” Apparently, whenever the council painted something – whether it was a tenant’s door, a park bench or a lamp-post, they were flooded with complaints if they painted it green. Most complaints came from Hull’s elderly residents, and after a while it slowly dawned on the council that ‘it was something to do with trawling.’…”
Wrapped in a powdery shroud of lime, the streets were ‘disinfected’. How strange that must have been, padding through the white streets at twilight; watchful eyes at windows, fear behind every shutter, every door.
International Women’s Day, so here’s a quick post about the nineteenth century needlewoman and how she lived, and created her art, or was prevented from creating her art, plying the needle. More on this can be found in Chapter 4 of my new book, ‘Their Darkest Materials’, “The Small Woman – the Nineteenth Century Needlewoman” […]
So… ‘Their Darkest Materials’ is finally out. Thanks to all who have shown faith in it so far. Pre-orders sold briskly and we’d love anyone who has the pre-order to give us a quick review on Etsy. So far am getting really positive feedback and readers seem to be devouring it. We always knew we […]
…We’ll find out which Victorian novelist’s mauve ribbon was trapped in her coffin lid and discover clothing-as-evidence in an infamous London burking case (“Burking” as in “Burke and Hare”).
And we’ll watch a Yorkshire farmer’s wife knit a blue stocking on the morning of her murder and a caddish, handsome soldier murdering his stocking-knitting new wife. We’ll also spend time in the county asylum with a world famous dyer’s incendiarist wife and an embroiderer who used her art to say the unsayable…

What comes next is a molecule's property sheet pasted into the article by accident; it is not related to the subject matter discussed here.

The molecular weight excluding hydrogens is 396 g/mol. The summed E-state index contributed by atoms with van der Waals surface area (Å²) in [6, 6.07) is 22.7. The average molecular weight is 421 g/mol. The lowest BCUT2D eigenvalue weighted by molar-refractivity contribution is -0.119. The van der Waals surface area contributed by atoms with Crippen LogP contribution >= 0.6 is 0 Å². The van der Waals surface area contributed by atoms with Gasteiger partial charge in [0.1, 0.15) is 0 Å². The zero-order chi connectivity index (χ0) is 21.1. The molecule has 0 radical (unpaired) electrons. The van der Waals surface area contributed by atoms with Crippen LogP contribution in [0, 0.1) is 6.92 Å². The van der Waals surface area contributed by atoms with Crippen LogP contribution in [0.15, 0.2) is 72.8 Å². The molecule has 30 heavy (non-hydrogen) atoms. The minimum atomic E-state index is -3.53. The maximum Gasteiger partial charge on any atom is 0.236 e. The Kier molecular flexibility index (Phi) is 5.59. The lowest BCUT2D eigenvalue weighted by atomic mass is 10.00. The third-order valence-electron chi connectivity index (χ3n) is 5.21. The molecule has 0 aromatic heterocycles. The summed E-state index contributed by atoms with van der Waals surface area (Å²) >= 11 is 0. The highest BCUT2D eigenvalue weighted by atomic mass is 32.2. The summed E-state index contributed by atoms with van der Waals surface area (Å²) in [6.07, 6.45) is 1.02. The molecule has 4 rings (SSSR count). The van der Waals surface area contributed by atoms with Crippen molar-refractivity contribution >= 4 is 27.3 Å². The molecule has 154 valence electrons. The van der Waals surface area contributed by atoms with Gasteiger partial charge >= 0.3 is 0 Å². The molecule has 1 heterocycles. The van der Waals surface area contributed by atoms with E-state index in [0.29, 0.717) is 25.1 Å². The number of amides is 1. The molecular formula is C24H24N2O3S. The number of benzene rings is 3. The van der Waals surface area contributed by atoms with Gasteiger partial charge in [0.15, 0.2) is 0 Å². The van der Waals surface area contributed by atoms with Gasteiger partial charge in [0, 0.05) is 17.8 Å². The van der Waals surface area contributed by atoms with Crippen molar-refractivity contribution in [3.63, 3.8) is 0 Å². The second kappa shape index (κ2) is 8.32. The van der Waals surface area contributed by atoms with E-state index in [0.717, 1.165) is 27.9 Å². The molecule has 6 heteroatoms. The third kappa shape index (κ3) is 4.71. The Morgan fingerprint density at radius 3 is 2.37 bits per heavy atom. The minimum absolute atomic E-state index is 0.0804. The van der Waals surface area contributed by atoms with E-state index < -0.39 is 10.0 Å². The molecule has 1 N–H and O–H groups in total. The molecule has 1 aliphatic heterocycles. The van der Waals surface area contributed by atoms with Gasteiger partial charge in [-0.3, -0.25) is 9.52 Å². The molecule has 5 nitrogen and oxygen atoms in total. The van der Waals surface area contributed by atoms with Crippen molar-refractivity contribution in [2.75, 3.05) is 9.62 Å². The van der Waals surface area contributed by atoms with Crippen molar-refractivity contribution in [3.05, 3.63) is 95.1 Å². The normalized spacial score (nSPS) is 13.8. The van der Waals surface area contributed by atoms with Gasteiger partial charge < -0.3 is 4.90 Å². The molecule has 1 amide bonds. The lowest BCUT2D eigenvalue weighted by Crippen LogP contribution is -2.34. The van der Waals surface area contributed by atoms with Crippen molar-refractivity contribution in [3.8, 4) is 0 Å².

Sometimes, I wonder what the point is of immersing yourself in a life where you talk about the past. But recent events have proved, it’s deeply important because if people with some kind of probity and rigour don’t do it, the past – like the Brexiteers’ annexing of ‘Blitz spirit’ – will be requisitioned by carpet-baggers like our current cabinet…
We’re in the very final stages now with the next book, ‘Their Darkest Materials’. It’s a kind of ‘Horrible History’ for grown-ups and explores the darkest side of textile history. If you want people falling into machinery; murderous but mesmerising soldiers; murders solved by stocking locations; cunning thefts of worsted and wool embezzlement; bewitched spinning […]
I wanted to search beyond the men who get all the credit and find the women who became spinners and teachers of spinning, weavers and embroiderers; reviving and refining craft skills from 1883 onwards. So whilst my talk won’t focus for too long on Fleming (a London solicitor, who lived at Neaum Crag, Langdale), I thought I’d share his words from an 1888 piece for an American magazine, here where they can find an appreciative audience.
“…I researched and wrote in the spirit of honouring lives that historians have often ignored and also in an attempt to understand something, however infinitessimal, about what ordinary people wore, or how their lives related to textiles; what their textiles could say about them and society…”
I knew all along I wanted to publish this one myself. It represents a lot of hard work and research, started around 2011 and is my (admittedly rather scary) baby that I didn’t want to entrust to anyone else. My favourite writers in this field publish themselves, presumably for similar reasons, as all of us are widely published elsewhere, by others, for articles, etc. But this book? I want to do this myself.